In my teaching I never concealed my political views: my detestation of war and militarism, my anger at racial inequality, my belief in a democratic socialism, in a rational and just distribution of the world’s wealth. I made clear my abhorrence of any kind of bullying, whether by powerful nations over weaker ones, governments over their citizens, employers over employees, or by anyone, on the Right or the Left, who thinks they have a monopoly on the truth.

This mixing of activism and teaching, this insistence that education cannot be neutral on the crucial issues of our time, this movement back and forth from the classroom to the struggles outside by teachers who hope their students will do the same, has always frightened the guardians of traditional education. They prefer that education simply prepare the new generation to take its proper place in the old order, not to question that order.

I would always begin a course by making it clear to my students that they would be getting my point of view, but that I would try to be fair to other points of view. I encouraged my students to disagree with me.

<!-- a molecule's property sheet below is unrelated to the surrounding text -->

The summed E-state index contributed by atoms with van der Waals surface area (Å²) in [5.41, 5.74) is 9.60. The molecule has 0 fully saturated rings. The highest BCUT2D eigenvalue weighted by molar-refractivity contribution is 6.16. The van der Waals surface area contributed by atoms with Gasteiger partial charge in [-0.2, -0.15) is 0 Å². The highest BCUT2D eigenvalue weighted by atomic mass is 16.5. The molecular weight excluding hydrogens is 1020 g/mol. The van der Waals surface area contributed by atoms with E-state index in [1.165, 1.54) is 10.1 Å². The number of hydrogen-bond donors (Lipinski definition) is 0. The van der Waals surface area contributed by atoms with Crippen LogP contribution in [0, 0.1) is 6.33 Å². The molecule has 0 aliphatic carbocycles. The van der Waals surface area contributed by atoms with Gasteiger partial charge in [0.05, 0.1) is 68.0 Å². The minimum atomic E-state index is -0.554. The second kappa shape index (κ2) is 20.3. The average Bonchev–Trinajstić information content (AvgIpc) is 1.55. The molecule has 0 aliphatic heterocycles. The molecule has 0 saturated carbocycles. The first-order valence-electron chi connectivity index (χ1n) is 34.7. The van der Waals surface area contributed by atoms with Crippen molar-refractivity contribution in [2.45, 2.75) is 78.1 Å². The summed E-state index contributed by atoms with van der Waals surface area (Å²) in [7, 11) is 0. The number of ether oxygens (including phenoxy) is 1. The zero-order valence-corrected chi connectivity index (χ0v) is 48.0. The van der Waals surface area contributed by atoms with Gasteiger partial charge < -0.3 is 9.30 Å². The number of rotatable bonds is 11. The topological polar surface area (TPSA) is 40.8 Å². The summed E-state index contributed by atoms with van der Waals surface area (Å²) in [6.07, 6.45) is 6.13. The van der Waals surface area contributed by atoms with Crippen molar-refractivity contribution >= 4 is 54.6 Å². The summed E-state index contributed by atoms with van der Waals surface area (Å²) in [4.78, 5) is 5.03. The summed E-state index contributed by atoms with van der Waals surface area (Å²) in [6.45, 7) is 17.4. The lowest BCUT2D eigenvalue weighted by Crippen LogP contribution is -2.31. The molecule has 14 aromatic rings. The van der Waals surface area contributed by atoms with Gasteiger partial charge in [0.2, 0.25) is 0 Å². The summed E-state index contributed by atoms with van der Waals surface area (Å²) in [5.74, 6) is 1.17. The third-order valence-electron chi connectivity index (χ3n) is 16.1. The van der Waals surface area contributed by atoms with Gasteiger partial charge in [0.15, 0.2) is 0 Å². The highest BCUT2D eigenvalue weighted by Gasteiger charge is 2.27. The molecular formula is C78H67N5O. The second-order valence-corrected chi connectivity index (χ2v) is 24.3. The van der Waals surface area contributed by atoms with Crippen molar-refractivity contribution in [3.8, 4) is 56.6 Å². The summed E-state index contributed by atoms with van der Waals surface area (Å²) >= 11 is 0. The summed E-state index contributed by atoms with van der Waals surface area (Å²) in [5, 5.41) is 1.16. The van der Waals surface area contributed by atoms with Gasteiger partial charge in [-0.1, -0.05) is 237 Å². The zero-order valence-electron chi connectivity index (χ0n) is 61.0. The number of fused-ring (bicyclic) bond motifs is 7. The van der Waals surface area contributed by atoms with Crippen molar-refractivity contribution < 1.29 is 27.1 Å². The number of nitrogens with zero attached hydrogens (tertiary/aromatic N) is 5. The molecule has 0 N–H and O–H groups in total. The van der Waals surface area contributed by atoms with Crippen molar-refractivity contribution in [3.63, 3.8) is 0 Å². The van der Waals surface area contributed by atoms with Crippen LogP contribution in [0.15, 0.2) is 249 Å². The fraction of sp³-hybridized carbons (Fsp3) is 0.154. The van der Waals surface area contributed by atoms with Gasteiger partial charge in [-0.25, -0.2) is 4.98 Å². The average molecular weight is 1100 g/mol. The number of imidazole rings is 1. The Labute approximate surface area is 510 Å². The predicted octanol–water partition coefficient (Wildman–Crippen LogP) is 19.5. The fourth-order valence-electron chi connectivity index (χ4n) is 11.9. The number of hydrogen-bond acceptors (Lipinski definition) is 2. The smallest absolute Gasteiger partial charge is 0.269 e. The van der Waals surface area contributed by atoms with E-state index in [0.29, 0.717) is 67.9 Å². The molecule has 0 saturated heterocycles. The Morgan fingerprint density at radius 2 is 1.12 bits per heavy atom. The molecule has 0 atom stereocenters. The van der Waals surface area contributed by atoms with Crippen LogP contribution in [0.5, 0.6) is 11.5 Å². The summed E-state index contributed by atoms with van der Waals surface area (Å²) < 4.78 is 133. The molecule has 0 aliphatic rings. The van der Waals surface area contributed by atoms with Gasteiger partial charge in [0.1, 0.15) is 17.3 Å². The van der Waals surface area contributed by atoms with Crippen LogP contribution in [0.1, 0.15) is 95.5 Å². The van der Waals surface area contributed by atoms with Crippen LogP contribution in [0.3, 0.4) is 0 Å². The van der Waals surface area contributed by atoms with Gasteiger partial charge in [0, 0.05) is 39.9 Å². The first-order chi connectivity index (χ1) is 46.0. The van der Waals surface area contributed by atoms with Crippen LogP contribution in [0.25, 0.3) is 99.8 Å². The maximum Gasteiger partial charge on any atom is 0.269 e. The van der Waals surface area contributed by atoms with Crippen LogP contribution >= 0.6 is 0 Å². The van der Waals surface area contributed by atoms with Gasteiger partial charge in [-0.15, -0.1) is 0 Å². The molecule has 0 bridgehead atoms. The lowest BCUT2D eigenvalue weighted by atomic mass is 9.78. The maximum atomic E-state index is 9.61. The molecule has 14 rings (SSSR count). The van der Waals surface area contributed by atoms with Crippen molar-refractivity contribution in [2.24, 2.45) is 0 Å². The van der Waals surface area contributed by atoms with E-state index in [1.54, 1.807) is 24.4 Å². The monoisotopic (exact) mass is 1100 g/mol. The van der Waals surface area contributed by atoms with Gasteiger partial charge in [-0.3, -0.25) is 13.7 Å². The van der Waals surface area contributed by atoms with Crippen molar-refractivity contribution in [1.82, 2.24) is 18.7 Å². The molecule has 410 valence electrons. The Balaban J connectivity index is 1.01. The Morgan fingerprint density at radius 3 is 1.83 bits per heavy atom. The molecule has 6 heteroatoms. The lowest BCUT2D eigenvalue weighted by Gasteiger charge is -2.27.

I didn’t pretend to an objectivity that was neither possible nor desirable. “You can’t be neutral on a moving train,” I would tell them. Some were baffled by the metaphor, especially if they took it literally and tried to dissect its meaning. Others immediately saw what I meant: that events are already moving in certain deadly directions, and to be neutral means to accept that.

I never believed that I was imposing my views on blank slates, on innocent minds. My students had had a long period of political indoctrination before they arrived in my class—in the family, in high school, in the mass media. Into a marketplace so long dominated by orthodoxy I wanted only to wheel my little pushcart, offering my wares along with the others, leaving students to make their own choices.

The thousands of young people in my classes over the years gave me hope for the future. Through the seventies and the eighties, everyone outside seemed to be groaning about how “ignorant” and “passive” was the current generation of students. But listening to them, reading their journals and papers, and their reports on the community activity that was part of their assigned work, I was impressed with their sensitivity to injustice, their eagerness to be part of some good cause, their potential to change the world.

The student activism of the eighties was small in scale, but at that time there was no great national movement to join, and there were heavy economic pressures from all sides to “make good,” to “be successful,” to join the world of prosperous professionals. Still, many young people were yearning for something more, and so I did not despair. I remembered how in the fifties haughty observers talked of the “silent generation” as an immovable fact, and then, exploding that notion, came the sixties.